These techniques aren’t simply a gimmick, though. Take, for example, the low camera angles. They create natural hidden pathways that hide treasures and secret areas behind raised foreground elements. It’s reminiscent of, say, the little invisible passageways that appeared throughout Final Fantasy 4 — but here, the use of scenery to obscure these secret paths makes for more intuitive exploration than you saw in the older game. Octopath Traveler’s level design does an excellent job of teasing you with seemingly inaccessible treasure boxes, then allowing you to figure out how to reach them. It turns nearly every town and overworld path into a sort of spatial puzzle to be unraveled.
Octopath Traveler draws upon classic RPG elements in a unique way while also adding something new to the mix
Really, Octopath Traveler’s graphical gimmickry sums up the ethos behind the entire game: drawing upon classic RPG elements in a unique way while also adding something new to the mix. There’s nothing clever these days about making a game that simply looks old or that conspicuously references old favorites. A game that stirs memories of those bygone works while still making new creative strides for the genre, though? That happens far too rarely, and Octopath Traveler should be celebrated for pulling it off.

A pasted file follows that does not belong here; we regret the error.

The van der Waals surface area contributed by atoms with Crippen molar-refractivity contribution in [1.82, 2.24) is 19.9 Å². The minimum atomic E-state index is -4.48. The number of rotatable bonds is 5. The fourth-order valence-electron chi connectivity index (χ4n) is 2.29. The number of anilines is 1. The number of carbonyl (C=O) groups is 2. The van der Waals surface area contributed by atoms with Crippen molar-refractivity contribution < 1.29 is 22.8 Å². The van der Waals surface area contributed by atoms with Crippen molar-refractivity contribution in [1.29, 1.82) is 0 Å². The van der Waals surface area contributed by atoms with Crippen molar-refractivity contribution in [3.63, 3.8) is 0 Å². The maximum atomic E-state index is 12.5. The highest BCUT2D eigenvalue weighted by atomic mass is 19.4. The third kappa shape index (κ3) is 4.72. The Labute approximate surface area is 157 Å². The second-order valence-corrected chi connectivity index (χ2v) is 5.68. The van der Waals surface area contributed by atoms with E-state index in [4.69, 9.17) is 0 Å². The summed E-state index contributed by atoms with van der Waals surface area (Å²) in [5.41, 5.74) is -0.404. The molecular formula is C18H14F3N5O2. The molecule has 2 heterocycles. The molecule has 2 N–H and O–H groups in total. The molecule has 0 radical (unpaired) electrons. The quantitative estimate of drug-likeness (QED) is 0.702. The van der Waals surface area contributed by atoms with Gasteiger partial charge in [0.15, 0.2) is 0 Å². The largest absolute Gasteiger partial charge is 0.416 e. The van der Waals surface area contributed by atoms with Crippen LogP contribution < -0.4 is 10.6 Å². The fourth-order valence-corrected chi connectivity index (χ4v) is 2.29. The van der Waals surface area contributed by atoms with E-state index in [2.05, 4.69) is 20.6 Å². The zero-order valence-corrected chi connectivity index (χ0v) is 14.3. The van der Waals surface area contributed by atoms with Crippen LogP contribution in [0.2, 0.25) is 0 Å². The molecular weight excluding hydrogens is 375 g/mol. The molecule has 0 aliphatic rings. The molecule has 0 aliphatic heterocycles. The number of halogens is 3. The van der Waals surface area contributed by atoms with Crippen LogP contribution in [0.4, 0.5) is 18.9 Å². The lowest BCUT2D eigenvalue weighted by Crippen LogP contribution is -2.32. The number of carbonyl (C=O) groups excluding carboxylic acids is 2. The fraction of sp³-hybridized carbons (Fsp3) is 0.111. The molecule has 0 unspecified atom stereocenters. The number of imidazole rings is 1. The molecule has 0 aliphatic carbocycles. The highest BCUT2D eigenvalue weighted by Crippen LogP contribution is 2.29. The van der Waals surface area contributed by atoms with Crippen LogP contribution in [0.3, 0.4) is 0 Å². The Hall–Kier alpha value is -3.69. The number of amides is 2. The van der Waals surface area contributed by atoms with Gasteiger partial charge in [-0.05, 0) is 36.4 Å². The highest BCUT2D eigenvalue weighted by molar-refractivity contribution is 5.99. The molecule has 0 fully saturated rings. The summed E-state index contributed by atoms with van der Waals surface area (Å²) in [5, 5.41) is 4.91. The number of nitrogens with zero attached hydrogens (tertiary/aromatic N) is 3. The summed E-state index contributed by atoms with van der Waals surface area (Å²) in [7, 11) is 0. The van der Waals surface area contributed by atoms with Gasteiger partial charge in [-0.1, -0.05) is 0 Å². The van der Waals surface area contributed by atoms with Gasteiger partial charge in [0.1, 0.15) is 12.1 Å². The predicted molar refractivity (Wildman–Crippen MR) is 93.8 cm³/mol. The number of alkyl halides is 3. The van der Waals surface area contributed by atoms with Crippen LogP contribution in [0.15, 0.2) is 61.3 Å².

The cumbersome name “Octopath Traveler” directly relates to the game’s central narrative concept: You assemble a party of eight different adventurers, each with their own tale to complete. All eight heroes seek independent goals, and the in-game journal tracks your progress through all eight individual storylines. If there’s a failing to Octopath Traveler, it’s that these stories don’t intersect, at least not in the early going. The characters can team up and travel together, helping one another complete their respective objectives, but there’s no real narrative reason for them to do so. They come together and partake of each other’s tales because it’s an RPG and that’s simply what is done in these games. It’s a lengthy RPG, and I still have quite a bit of each character’s story to complete, so I’m interested to see if Octopath Traveler does ultimately reveal some grand unifying plot to give purpose to this ragtag team of heroes, or if it’s simply a scattered set of tales in which a group of adventurers cameo in one another’s life stories.